How to Prune Basil for Bushy Plants and Greater Harvest

thai basil in wood chips

Basil is absolutely one of my favorite herbs! I love the way it tastes, smells and is so easy to grow. It’s crazy how much basil leaves cost at the store considering how easy it is to grow all you’ll ever need. Growing basil from seed is very easy and stem cuttings will root in water in about 10 days. But the key to growing big bushy plants is understanding how to trim it!

Pruning Instills Growth

Pruning instills growth in a plant. Therefore with consistent selective pruning you can control the growth and form of your plants.

Bud of basil flower

Basil will slow down and stop growing when flowering so the first thing to do when pruning your plant is to remove the flowers. The flower bud will start growing at the top of each stem in the middle of the leaves as indicated in the image to the left. (click the image for larger view) Clip off all the flowers if you want your basil to keep producing new leaf material to harvest. We plant many of the same kind as well as several different varieties so that we can allow some plants to flower. Basil flowers are wonderful for attracting pollinators and other beneficial insects. The small flowers will attract braconid and parasitic wasps which do a great job at policing the garden for pest insects that might otherwise harm your prized vegetable and herb plants.

Harvest Basil Often

Where to prune your basil

Cut just above nodes

Constant harvesting of leaves should be done and with a purpose. Prune the stem just above the leaf node pairs as indicated in the picture to the right. (click the image for larger view) Leave as little of the stem above the nodes as possible. This stem portion called the internode, will die back to the node so if it is left longer than necessary it can be a place to harbor disease. If desired, longer stems can be harvested, the bottom leaves stripped and then place the stem in water. Roots will develop along the stem in about 10 days or so. Basil will grow fine in that glass of water right on the counter in a well lit room or sunny windowsill.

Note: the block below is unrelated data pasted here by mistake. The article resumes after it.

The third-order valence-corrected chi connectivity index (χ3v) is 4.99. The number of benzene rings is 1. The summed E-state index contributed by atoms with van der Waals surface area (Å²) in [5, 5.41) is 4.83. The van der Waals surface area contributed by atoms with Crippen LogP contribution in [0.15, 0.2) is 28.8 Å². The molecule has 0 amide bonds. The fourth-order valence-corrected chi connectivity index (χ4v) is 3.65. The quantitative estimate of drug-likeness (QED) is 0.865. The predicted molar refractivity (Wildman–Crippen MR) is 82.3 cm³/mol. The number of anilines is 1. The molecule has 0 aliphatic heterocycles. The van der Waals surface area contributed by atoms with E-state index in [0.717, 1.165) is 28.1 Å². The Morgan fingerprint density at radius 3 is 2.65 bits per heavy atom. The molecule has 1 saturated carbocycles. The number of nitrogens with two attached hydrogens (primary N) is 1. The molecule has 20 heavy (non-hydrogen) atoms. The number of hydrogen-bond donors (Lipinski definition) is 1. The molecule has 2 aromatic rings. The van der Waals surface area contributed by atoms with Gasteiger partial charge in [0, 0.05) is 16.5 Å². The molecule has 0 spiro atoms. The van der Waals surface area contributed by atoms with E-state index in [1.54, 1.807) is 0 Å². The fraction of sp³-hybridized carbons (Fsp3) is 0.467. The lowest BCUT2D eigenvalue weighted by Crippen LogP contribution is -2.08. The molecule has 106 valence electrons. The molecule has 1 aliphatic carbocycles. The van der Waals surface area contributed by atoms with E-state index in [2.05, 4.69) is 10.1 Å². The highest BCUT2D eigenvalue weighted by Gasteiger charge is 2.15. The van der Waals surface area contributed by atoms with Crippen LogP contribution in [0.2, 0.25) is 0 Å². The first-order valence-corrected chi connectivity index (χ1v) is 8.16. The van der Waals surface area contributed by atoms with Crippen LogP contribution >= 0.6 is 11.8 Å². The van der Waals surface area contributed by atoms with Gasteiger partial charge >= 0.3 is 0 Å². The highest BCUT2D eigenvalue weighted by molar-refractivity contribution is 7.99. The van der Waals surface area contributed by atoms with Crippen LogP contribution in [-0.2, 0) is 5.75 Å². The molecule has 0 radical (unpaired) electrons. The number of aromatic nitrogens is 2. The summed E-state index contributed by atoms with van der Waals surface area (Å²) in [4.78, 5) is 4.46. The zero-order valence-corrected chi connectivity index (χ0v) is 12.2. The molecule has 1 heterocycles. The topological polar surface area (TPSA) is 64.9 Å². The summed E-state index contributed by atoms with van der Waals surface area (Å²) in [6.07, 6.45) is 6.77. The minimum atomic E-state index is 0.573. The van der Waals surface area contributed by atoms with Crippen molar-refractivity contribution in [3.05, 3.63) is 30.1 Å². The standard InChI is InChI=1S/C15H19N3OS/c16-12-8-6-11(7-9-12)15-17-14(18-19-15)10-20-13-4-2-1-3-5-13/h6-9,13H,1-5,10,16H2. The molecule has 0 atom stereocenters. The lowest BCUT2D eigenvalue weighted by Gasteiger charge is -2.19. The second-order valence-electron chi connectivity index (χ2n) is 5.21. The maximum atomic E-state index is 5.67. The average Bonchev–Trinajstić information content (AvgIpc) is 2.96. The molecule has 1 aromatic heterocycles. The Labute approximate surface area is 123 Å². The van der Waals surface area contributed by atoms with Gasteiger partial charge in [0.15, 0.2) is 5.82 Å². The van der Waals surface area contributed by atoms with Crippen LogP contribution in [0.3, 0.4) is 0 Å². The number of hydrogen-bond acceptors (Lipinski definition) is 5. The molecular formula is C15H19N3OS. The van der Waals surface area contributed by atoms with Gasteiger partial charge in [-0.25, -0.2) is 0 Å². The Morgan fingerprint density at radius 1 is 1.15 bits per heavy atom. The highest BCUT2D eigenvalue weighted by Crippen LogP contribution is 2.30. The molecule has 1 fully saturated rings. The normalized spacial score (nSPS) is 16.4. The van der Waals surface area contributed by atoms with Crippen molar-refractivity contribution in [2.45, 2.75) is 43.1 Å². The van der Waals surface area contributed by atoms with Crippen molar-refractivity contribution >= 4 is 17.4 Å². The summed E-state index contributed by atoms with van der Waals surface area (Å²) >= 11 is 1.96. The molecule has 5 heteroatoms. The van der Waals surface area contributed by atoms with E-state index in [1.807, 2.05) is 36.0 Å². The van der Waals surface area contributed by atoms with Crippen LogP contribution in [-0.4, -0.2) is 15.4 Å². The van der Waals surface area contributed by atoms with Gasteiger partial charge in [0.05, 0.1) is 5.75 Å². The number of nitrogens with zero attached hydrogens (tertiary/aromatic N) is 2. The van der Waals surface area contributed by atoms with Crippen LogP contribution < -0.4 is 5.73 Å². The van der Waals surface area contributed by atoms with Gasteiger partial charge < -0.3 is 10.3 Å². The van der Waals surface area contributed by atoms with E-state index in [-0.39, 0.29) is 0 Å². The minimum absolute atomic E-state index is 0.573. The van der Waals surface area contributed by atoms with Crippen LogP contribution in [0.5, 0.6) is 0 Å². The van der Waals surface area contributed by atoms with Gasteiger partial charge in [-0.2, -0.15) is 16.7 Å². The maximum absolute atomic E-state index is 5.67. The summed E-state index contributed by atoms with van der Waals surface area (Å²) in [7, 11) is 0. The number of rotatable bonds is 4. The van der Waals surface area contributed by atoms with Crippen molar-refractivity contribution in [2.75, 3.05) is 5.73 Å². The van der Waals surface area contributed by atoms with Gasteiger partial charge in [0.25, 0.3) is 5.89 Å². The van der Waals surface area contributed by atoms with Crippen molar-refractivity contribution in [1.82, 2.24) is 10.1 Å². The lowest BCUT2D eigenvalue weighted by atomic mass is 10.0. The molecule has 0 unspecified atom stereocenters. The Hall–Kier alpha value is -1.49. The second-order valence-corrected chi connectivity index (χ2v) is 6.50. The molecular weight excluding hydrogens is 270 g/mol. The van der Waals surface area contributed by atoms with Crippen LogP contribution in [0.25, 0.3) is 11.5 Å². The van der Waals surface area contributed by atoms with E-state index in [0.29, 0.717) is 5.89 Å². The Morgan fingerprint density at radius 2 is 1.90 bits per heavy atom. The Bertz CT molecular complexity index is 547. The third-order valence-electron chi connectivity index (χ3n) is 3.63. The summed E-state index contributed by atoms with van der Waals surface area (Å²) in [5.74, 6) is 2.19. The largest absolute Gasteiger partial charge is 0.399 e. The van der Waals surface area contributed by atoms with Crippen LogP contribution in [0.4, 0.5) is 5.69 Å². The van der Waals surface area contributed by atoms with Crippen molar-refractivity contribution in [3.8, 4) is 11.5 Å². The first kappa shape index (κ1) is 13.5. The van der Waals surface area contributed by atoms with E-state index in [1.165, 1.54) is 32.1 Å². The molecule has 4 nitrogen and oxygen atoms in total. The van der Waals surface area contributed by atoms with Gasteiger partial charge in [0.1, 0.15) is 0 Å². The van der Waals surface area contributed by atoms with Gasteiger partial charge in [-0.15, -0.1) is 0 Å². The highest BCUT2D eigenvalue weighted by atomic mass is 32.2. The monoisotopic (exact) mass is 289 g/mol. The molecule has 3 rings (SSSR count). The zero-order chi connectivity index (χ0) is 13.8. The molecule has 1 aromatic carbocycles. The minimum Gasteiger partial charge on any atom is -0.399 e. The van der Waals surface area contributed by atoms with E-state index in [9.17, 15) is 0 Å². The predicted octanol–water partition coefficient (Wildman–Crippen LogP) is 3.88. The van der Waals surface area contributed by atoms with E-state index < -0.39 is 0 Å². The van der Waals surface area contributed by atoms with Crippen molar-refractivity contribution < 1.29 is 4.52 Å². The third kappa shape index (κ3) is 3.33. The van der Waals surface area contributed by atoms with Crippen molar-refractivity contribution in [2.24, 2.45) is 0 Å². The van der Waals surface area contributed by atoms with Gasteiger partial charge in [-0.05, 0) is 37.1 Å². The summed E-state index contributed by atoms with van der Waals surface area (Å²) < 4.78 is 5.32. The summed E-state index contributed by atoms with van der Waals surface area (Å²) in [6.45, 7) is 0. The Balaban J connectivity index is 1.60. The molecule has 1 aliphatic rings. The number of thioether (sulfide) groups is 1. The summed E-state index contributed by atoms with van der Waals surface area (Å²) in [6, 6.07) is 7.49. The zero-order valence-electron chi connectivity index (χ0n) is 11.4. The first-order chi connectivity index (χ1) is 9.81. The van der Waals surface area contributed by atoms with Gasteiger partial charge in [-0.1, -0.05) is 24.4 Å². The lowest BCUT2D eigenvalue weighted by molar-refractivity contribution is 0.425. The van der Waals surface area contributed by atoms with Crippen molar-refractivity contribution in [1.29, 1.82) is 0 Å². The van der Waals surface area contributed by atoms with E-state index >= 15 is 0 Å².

There have been many years that I have taken cuttings from my basil plants very late in the season just before I let all the plants go to flower so I can collect some seed. I keep the cuttings on the counter throughout the winter which allows me to continue to harvest some leaves. I also take cuttings from the cutting to extend the longevity. Then in the spring I plant the cutting into the garden. I will admit adding some hydroponic nutrients into the water while on the counter provides much better results.

The video below shows how and where I prune our basil plants. Use these techniques to create big bushy plants which will allow for much great harvest than letting the plants grow naturally.


Now that you have viewed how to prune your basil plant be sure to be proactive and prune consistently. These pruning techniques work for many different types of plants too, especially peppers.

Check out the micro tip pruner on Amazon I use to get into narrow places and make precise cuts!

Borage is another great herb to grow in the garden, read more about it here.

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